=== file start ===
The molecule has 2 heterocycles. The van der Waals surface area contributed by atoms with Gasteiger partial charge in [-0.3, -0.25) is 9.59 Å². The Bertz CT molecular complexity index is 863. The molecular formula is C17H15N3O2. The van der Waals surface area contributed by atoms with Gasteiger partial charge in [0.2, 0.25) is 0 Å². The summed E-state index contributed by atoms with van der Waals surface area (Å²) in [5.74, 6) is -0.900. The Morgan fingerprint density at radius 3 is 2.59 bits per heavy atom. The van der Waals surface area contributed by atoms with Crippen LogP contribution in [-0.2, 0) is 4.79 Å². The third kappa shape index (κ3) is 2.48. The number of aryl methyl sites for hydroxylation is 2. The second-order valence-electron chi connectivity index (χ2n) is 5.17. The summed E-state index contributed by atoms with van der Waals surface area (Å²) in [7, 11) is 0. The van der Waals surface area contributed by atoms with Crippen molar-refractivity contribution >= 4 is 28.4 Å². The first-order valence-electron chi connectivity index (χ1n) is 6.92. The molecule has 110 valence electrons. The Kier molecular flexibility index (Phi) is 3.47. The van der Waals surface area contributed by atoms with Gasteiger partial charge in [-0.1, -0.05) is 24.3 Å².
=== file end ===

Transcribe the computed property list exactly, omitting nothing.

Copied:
The molecule has 2 heterocycles. The van der Waals surface area contributed by atoms with Gasteiger partial charge in [-0.3, -0.25) is 9.59 Å². The Bertz CT molecular complexity index is 863. The molecular formula is C17H15N3O2. The van der Waals surface area contributed by atoms with Gasteiger partial charge in [0.2, 0.25) is 0 Å². The summed E-state index contributed by atoms with van der Waals surface area (Å²) in [5.74, 6) is -0.900. The Morgan fingerprint density at radius 3 is 2.59 bits per heavy atom. The van der Waals surface area contributed by atoms with Crippen LogP contribution in [-0.2, 0) is 4.79 Å². The third kappa shape index (κ3) is 2.48. The number of aryl methyl sites for hydroxylation is 2. The second-order valence-electron chi connectivity index (χ2n) is 5.17. The summed E-state index contributed by atoms with van der Waals surface area (Å²) in [7, 11) is 0. The van der Waals surface area contributed by atoms with Crippen molar-refractivity contribution >= 4 is 28.4 Å². The first-order valence-electron chi connectivity index (χ1n) is 6.92. The molecule has 110 valence electrons. The Kier molecular flexibility index (Phi) is 3.47. The van der Waals surface area contributed by atoms with Gasteiger partial charge in [-0.1, -0.05) is 24.3 Å².